To make this example game modular, split it into two files: one for the main application and one for the class. Were it a more complex application, you might have one file per class, or one file per logical groups of classes (for instance, a file for buildings, a file for natural surroundings, a file for enemies and NPCs, and so on).

Save one file containing just the Enemy class as enemy.py and another file containing everything else as main.py.

Here's enemy.py:

import random

class Enemy():
    def __init__(self,ancestry,gear):
        self.enemy=ancestry
        self.weapon=gear
        self.hp=random.randrange(10,20)
        self.stg=random.randrange(0,20)
        self.ac=random.randrange(0,20)
        self.alive=True

    def fight(self,tgt):
        print("You take a swing at the " + self.enemy + ".")
        hit=random.randrange(0,20)

        if self.alive and hit > self.ac:
            print("You hit the " + self.enemy + " for " + str(hit) + " damage!")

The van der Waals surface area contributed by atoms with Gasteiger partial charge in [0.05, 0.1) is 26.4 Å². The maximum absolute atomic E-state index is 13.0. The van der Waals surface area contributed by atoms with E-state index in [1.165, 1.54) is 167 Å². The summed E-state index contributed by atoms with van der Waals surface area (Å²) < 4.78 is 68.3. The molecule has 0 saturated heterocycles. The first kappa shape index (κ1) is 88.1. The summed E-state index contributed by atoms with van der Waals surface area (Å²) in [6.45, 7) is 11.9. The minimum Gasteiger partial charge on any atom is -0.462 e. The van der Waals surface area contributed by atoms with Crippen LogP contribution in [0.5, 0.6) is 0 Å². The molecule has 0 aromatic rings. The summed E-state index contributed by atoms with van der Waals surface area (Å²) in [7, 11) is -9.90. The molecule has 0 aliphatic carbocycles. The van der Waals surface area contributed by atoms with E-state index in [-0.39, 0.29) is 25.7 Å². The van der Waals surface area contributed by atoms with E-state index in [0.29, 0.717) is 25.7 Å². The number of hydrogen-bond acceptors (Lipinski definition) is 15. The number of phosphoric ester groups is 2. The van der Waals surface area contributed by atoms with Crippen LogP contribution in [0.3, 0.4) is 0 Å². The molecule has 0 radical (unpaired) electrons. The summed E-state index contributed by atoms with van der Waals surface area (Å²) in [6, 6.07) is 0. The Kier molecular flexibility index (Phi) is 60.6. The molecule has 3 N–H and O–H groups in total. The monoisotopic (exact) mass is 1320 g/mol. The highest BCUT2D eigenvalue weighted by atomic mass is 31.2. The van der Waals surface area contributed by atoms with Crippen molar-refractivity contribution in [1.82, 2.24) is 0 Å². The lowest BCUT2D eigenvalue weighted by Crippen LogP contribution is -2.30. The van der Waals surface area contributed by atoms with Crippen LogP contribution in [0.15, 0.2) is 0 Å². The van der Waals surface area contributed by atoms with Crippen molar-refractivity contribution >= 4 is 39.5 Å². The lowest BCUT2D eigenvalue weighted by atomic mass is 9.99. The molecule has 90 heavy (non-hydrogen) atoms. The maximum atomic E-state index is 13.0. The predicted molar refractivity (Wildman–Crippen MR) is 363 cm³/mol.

self.hp = self.hp - hit
            print("The " + self.enemy + " has " + str(self.hp) + " HP remaining")
        else:
            print("You missed.")

        if self.hp < 1:
            self.alive=False

Here's main.py:

#!/usr/bin/env python3

import enemy as en

# game start
foe=en.Enemy("troll","great axe")
print("You meet a " + foe.enemy + " wielding a " + foe.weapon)

# main loop
while True:
   
    print("Type the a key and then RETURN to attack.")

    action=input()

    if action.lower() == "a":
        foe.fight(foe)

    if foe.alive == False:
        print("You have won...this time.")
        exit()

Importing the module enemy.py is done very specifically with a statement that refers to the file of classes as its name without the .py extension, followed by a namespace designator of your choosing (for example, import enemy as en). This designator is what you use in the code when invoking a class. Instead of just using Enemy(), you preface the class with the designator of what you imported, such as en.Enemy.